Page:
1. Whether the above has anything to do with the modern situation has been argued by orthodox rabbis for the last century. If you went to a modern orthodox day school with a religious zionist orientation, or, worse, if you went to a religious zionist school in Israel, you were indoctrinated with a very selective reading of rabbinic Jewish sources -- or more likely, your teachers were.
2. The Rambam in the Mishneh Torah says that one doesn't enter into any war with the peoples of Canaan until they have been offered and accepted peace terms. Those terms include accepting second-class "dhimmi"-status to the Jews. But there is no Biblical precedent for the peace overtures. And apparently Rambam wasn't bothered by that.
3. If the Rambam can read Jewish law in light of twelfth century legal and moral standards, based on Jewish and non-Jewish sources, then I can do the same, based on contemporary legal and moral standards. Of course, he, more than I, will claim that this is the original intention of the text. But both the Rambam and I share the view that God is not immoral, nor can He command, something is immoral. If He is portrayed that way in the Bible, that is because the readers of the Bible could only understand such a God. (He is also portrayed as having bodily parts, but not many orthodox Jews go for that, thanks mainly to Rambam and Saadia Gaon) .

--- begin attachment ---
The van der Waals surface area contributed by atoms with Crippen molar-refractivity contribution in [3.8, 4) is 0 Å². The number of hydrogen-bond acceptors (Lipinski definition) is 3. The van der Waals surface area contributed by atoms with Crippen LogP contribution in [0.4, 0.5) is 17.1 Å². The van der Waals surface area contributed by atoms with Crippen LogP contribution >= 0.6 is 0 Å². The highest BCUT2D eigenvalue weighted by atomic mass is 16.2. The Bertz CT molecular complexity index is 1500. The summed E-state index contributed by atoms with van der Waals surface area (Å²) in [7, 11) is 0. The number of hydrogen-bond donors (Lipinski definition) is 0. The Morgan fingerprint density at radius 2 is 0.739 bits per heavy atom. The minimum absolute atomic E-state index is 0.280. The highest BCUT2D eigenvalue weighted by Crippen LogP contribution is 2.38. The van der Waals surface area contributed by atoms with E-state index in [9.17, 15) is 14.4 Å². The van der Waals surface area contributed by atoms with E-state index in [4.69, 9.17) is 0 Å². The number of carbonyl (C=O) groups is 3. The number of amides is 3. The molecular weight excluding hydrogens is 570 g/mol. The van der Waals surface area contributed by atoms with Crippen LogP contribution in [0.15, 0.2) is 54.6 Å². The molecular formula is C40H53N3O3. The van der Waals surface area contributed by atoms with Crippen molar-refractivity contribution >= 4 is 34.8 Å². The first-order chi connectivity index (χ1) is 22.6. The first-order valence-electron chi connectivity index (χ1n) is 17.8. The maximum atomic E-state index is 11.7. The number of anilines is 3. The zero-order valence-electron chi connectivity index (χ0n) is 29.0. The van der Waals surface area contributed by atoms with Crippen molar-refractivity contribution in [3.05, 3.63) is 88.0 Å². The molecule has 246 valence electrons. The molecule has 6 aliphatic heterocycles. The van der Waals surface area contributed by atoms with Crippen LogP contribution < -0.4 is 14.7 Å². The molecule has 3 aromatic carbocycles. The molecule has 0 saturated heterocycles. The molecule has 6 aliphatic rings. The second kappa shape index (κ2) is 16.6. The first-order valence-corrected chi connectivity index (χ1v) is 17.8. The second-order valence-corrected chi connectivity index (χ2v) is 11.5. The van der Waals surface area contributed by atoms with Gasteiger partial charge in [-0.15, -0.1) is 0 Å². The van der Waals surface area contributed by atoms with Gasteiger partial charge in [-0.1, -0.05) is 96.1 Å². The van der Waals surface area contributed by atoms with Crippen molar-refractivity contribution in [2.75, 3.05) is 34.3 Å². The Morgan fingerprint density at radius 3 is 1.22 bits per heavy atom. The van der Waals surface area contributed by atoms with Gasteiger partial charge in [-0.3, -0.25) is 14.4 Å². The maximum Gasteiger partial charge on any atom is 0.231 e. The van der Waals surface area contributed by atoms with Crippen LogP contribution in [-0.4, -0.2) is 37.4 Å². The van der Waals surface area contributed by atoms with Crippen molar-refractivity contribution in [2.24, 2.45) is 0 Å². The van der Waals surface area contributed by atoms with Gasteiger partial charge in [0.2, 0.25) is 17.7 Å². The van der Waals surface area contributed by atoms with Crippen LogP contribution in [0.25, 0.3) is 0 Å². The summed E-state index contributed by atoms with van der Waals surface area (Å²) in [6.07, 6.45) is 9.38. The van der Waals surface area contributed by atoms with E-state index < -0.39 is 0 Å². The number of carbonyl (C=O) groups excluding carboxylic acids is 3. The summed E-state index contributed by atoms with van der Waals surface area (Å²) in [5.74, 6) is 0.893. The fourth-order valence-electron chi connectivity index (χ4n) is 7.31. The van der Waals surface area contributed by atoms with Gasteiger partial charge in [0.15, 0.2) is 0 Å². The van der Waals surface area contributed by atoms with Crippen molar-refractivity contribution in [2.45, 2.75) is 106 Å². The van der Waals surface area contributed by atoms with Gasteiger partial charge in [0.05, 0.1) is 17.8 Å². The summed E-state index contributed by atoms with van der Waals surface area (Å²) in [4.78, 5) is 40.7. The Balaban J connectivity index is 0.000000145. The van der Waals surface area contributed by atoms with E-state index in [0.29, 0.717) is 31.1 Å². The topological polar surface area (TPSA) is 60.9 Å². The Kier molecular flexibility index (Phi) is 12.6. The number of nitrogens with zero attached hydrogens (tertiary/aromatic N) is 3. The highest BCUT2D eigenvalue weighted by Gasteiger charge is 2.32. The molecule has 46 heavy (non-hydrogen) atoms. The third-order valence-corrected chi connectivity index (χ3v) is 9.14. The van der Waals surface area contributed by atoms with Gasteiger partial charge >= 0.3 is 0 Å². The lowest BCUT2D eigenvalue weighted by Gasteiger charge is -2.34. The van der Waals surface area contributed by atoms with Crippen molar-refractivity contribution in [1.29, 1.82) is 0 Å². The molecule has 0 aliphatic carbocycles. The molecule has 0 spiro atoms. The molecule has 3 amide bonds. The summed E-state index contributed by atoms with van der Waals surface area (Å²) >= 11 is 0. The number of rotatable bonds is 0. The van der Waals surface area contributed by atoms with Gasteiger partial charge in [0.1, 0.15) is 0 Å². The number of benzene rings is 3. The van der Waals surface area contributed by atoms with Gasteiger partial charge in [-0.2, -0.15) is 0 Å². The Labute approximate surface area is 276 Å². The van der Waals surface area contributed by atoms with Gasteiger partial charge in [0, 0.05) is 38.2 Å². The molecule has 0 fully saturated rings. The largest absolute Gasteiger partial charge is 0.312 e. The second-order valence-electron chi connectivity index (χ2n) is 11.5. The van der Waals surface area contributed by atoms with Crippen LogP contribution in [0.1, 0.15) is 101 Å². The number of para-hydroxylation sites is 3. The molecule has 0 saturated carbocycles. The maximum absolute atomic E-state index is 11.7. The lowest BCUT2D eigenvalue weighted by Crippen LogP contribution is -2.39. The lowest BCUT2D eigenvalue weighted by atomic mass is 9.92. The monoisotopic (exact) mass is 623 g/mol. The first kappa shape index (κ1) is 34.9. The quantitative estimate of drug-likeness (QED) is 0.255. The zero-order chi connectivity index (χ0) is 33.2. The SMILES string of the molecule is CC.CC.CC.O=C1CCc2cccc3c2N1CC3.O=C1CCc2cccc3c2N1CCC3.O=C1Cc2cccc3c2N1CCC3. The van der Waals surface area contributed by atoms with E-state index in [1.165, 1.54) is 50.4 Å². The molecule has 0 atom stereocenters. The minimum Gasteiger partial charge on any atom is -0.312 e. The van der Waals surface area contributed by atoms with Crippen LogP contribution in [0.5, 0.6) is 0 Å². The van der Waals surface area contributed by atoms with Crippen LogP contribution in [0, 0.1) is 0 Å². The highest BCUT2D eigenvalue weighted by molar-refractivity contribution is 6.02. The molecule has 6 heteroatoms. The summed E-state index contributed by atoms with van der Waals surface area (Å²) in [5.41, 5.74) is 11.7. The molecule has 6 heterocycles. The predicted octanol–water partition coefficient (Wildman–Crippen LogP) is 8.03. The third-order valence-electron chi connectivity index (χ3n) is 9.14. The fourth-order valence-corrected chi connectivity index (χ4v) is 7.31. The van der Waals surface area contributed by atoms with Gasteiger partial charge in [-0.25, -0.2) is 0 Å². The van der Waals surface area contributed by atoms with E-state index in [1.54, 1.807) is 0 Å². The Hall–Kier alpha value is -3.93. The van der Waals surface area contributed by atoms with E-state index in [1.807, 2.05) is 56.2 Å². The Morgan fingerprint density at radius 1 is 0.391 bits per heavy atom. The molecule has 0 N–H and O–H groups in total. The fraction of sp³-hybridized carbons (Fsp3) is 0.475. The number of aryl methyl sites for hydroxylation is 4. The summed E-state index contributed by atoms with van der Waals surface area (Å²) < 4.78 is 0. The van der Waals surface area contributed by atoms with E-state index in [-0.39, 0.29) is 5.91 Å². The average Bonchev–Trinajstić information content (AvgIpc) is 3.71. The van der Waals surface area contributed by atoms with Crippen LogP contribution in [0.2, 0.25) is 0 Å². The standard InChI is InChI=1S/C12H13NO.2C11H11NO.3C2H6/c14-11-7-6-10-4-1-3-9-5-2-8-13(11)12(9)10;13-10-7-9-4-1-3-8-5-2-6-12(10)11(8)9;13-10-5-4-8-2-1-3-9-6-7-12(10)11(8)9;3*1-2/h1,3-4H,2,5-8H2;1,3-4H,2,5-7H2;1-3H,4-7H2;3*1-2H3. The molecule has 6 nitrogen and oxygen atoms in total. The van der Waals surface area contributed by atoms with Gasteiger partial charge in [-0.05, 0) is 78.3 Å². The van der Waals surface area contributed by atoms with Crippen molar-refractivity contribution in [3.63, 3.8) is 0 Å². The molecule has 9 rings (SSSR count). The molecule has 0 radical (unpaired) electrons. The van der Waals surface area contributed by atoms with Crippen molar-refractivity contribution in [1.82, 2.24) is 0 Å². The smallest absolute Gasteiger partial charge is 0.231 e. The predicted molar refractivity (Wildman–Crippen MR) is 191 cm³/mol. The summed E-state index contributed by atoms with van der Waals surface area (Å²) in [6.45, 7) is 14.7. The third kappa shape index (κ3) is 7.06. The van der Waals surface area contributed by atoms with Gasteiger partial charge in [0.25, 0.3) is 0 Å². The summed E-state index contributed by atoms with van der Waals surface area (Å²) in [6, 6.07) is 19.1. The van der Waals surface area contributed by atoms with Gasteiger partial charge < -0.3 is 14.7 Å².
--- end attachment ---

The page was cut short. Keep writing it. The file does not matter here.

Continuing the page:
These are deep ideas and I can't handle them here, or anywhere, adequately.
If you want to get some idea of where I am coming from, you may want to read my posts on "Jewish Ethics" and "A Talmudic Precedent" on the right.
I loved your thought experiment, it blew my mind. I think you make a persuasive argument. The downfall is, of course, that Hamas was elected democratically. Hamas isn't sovreign over Gaza, the Gazan people are. In that situation, you aren't punishing them because they're palestinian, but because the are the sovreign government that is firing rockets. Nevertheless, this is a great post. Thanks for making me think!